Fraser Institute News Release: Well-intentioned building codes reduce supply of low-income housing, contributing to homelessness in Canada

TORONTO, Sept. 16, 2021 (GLOBE NEWSWIRE) — Building codes in Canada contribute to homelessness by reducing the supply of low-income housing, finds a new study released today by the Fraser Institute, an independent, non-partisan Canadian public policy think-tank.

“When addressing homelessness, well-intentioned policymakers often overlook the significant issue of building codes and how they can actually make the lives of low-income people much worse,” said John Palmer, Professor Emeritus from the University of Western Ontario and co-author of Housing Codes, Homelessness, and Affordable Housing.

The study notes that governments often shut down housing units (or prevent them from being occupied to begin with) because they don’t fully comply with certain building code standards. This reduces the supply of housing for low-income people, forcing them into worse alternatives including abusive households, temporary shelters, illegal campsites, or living on the street.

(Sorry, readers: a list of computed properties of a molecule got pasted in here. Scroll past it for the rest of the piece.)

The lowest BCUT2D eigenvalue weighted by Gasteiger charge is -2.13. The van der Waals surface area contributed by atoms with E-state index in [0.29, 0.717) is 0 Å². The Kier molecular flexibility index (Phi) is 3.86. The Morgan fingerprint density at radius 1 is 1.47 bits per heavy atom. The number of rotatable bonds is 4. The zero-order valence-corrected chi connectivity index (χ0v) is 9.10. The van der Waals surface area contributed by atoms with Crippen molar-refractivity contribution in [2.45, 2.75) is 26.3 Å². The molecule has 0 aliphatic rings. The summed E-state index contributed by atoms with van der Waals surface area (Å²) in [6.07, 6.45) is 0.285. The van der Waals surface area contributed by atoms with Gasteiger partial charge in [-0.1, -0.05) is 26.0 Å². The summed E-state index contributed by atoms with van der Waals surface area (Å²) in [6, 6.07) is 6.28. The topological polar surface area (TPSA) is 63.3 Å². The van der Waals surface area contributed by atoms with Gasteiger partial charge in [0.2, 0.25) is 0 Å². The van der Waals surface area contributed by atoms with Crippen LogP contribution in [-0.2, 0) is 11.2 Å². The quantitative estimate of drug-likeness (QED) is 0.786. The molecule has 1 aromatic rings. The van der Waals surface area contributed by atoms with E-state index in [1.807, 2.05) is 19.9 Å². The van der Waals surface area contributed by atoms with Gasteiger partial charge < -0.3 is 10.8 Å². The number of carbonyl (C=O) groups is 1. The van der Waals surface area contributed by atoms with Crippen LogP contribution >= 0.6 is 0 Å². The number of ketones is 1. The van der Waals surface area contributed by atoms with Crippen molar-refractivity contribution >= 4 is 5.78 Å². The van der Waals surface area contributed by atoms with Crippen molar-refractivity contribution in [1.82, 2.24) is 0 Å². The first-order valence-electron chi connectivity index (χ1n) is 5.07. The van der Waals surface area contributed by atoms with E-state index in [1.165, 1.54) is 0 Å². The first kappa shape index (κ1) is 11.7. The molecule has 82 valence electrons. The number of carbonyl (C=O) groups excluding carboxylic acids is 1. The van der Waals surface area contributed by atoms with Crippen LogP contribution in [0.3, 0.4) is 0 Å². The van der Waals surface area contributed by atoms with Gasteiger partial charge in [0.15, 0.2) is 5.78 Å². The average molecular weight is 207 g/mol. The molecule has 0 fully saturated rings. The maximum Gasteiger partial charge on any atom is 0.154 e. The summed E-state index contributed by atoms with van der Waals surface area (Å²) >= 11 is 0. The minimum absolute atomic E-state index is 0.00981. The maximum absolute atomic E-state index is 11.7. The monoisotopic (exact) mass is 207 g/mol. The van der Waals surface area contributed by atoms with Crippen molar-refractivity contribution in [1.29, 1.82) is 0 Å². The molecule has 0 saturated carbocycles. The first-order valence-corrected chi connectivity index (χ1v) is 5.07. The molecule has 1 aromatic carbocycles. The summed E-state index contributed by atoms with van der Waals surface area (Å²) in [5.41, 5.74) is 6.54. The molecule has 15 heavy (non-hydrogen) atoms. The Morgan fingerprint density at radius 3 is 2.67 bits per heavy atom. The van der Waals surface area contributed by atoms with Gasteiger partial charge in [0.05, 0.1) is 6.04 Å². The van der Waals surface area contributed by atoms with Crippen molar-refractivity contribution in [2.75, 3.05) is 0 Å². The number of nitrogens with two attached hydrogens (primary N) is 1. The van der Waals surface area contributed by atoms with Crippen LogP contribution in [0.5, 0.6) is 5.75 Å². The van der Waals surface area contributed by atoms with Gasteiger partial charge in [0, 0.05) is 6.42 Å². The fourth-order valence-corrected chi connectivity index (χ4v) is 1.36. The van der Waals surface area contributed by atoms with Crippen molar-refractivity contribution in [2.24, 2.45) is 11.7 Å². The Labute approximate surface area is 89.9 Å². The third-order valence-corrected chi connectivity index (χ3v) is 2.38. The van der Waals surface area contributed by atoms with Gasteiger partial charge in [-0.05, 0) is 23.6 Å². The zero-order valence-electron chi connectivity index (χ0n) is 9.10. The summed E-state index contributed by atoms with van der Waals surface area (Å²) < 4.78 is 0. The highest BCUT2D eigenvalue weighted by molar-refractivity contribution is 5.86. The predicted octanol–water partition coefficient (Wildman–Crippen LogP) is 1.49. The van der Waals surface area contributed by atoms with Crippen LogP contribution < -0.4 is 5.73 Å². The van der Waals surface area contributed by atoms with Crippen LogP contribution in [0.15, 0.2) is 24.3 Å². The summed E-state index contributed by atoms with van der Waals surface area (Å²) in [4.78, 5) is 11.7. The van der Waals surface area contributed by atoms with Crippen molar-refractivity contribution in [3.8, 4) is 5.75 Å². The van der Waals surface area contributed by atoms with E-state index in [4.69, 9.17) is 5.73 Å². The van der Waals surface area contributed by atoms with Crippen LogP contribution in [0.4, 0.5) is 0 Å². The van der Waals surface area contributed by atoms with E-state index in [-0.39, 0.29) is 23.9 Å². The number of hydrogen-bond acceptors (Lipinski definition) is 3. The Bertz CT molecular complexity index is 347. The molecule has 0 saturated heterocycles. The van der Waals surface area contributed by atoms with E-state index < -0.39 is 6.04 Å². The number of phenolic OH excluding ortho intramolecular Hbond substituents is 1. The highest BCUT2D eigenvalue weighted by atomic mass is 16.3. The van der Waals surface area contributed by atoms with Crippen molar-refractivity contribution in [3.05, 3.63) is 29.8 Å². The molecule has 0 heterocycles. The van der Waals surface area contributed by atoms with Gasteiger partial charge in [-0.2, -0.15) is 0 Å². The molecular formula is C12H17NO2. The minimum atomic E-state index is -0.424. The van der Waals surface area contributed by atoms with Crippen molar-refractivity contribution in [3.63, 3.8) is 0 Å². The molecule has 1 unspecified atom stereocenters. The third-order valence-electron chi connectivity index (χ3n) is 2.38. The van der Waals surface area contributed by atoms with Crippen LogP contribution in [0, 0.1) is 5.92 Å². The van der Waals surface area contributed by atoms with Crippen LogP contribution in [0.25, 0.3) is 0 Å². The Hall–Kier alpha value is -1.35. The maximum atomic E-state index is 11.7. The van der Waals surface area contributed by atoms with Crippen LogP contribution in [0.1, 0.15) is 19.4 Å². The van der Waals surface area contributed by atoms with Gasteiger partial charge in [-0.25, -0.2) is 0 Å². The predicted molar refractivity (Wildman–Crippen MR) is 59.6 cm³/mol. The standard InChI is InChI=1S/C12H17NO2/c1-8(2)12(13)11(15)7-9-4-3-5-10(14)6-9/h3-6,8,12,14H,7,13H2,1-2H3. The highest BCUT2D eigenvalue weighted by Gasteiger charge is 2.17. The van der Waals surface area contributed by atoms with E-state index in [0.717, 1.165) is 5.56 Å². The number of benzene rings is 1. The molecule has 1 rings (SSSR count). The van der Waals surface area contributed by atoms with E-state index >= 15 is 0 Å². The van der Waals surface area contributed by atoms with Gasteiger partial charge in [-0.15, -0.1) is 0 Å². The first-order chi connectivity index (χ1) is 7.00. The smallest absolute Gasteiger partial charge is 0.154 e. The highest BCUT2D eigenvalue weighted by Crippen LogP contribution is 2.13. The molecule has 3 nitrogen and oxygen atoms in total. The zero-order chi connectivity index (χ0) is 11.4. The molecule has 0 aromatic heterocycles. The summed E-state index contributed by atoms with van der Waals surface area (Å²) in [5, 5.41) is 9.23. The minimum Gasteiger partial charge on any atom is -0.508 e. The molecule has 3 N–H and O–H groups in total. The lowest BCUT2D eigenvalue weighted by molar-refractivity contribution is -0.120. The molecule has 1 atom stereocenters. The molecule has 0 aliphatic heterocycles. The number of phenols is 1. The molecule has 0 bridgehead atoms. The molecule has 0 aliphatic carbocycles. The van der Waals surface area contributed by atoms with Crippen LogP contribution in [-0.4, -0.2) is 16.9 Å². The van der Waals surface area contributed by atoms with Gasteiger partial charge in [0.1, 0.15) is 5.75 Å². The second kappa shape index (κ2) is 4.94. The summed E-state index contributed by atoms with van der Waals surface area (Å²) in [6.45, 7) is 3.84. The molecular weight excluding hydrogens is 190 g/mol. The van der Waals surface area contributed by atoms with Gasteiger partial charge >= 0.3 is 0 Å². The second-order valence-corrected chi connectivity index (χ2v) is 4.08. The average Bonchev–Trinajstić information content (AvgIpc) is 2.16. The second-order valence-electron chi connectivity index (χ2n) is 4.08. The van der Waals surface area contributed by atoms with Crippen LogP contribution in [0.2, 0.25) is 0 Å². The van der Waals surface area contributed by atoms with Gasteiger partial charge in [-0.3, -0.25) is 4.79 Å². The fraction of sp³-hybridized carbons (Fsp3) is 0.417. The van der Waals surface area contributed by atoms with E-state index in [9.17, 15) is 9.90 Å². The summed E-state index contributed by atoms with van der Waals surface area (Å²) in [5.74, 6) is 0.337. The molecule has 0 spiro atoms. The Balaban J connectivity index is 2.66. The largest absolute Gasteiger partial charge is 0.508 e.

Moreover, some over-reaching regulations can perversely create a black market for low-cost housing, which may not comply with any regulations at all.

“When government enacts and enforces stricter housing codes, it removes a low-cost option for low-income people, often forcing them into living in worse situations,” said Steve Lafleur, senior policy analyst at the Fraser Institute and study co-author.

MEDIA CONTACT:
Steve Lafleur, Senior Policy Analyst
Fraser Institute

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The Fraser Institute is an independent Canadian public policy research and educational organization with offices in Vancouver, Calgary, Toronto, and Montreal and ties to a global network of think-tanks in 87 countries. Its mission is to improve the quality of life for Canadians, their families and future generations by studying, measuring and broadly communicating the effects of government policies, entrepreneurship and choice on their well-being. To protect the Institute’s independence, it does not accept grants from governments or contracts for research. Visit www.fraserinstitute.org 


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